Alcohol affects the metabolism of the anticoagulant Coumadin, and has been shown to interfere with the ability to maintain the drug in the therapeutic range and to increase the risk of bleeding.

Antiplatelet drugs and the newer anticoagulants (i.e., all except heparin and Coumadin) are not directly affected by occasional moderate alcohol use. However, heavy alcohol use carries a risk of bleeding, so alcohol use should be discussed with the prescriber.

The use of alcohol and aspirin (or other NSAID medications) can increase the bleeding risk, following as few as four drinks.

People who use alcohol more than occasionally should discuss it with their doctor so that their liver function can be checked with a blood test. Impaired liver function from alcohol use can affect how blood thinners are metabolized in the body and can increase bleeding risk independently.

Side Effects of Mixing Alcohol and Blood Thinners

The side effects of blood thinners and alcohol are related to the bleeding risk from the individual effects of alcohol and blood thinners on the blood clotting system.

Some bleeds are of only minor consequence to health, such as easy bruising, nosebleeds or bleeding gums. However, internal bleeding in the stomach or spontaneous bleeding in the brain can be life-threatening and require immediate hospital care.

For people who experience a traumatic event such as a significant fall or a motor vehicle accident, the risk of a significant bleed is greatly increased if they are on a blood thinner and even more so if they also use alcohol regularly.

Is Alcohol a Blood Thinner?

Alcohol is a blood thinner. Alcohol causes anti-clotting effects in several ways:

  • Reduces platelet counts in the blood (thrombocytopenia): This effect affects up to 43% of “healthy” alcohol consumers and 81% of acutely ill alcohol consumers. Alcohol-induced thrombocytopenia usually resolves within one week of stopping drinking.
  • Impaired platelet function (thrombocytopathy): Alcohol impairs platelets from aggregating and plugging bleeds.
  • Breakdown of fibrin (fibrinolysis): Alcohol — depending on the timing of the last drink — can alternately increase breakdown of fibrin, which promotes bleeding, or reduces the breakdown of fibrin, which promotes the formation of potentially deadly blood clots.
  • Liver impairment: This effect impairs the liver’s ability to make the clotting factors that are necessary for the clotting and healing process

If you or a loved one struggle with alcohol use and are concerned about the many health implications of a substance use disorder, contact the Orlando Recovery Center to speak with a representative about how professional treatment can help. Take the first step toward a healthier future, call today.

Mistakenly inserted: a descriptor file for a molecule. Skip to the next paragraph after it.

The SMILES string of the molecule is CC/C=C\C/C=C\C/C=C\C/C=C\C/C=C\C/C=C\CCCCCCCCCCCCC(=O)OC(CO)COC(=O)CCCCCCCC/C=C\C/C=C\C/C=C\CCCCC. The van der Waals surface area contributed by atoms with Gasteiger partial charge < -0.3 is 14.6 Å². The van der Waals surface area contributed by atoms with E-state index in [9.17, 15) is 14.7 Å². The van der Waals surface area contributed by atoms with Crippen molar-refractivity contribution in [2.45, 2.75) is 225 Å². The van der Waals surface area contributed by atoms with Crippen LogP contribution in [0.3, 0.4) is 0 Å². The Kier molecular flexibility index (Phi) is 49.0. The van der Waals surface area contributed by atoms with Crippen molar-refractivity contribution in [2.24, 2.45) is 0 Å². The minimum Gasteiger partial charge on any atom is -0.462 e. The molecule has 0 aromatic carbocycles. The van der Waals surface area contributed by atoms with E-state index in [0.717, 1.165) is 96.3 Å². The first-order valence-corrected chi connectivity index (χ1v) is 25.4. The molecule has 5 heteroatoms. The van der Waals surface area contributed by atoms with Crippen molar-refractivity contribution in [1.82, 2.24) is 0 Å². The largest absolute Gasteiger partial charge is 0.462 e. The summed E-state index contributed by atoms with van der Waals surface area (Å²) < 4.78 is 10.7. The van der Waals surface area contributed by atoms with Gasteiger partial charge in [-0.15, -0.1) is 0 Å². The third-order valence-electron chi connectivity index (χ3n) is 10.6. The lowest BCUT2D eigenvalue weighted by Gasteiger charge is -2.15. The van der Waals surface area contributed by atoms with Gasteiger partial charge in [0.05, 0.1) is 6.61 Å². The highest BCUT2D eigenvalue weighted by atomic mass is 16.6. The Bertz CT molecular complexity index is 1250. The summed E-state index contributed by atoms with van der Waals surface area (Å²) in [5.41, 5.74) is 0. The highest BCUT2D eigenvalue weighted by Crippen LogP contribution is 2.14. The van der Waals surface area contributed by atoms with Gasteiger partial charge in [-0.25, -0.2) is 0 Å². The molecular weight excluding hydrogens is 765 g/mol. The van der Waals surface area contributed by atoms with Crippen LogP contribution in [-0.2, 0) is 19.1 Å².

American Society of Hematology. “Blood clots.” 2019. Accessed August 23, 2019.

Ballard, Harold. “The hematological complications of alcoholism.” Alcohol Health & Research World, 1997. Accessed August 23, 2019.

Chapin, John; Hajjar, Katherine. “Fibrinolysis and the control of blood coagulation.” Blood Reviews, January 2015. Accessed August 23, 2019.

Efird, Lydia; Miller, Donald; Ash, Arlene; et al. “Identifying the risks of anticoagulation in patients with substance abuse.” Journal of General Internal Medicine, October 2013. Accessed August 23, 2019.

Gremmel, Thomas; Michelson, Alan; Frelinger, Andrew; et al. “Novel aspects of antiplatelet therapy in cardiovascular disease.” Research and Practice in Thrombosis and Hemostasis, May 27, 2018. Accessed August 23, 2019.

Joppa, Stephanie; et al. “A practical review of the emerging direct anticoagulants, laboratory monitoring, and reversal agents.” Journal of Clinical Medicine, February 11, 2018. Accessed August 23, 2019.

Moake, Joel. “Excessive clotting (Thrombophilia).” The Merck Manual, October 2017. Accessed August 23, 2019.

Moake, Joel. “How blood clots.” The Merck Manual, December 2018. Accessed August 23, 2019.

Medical Disclaimer: Orlando Recovery Center aims to improve the quality of life for people struggling with a substance use or mental health disorder with fact-based content about the nature of behavioral health conditions, treatment options and their related outcomes. We publish material that is researched, cited, edited and reviewed by licensed medical professionals. The information we provide is not intended to be a substitute for professional medical advice, diagnosis or treatment. It should not be used in place of the advice of your physician or other qualified healthcare provider.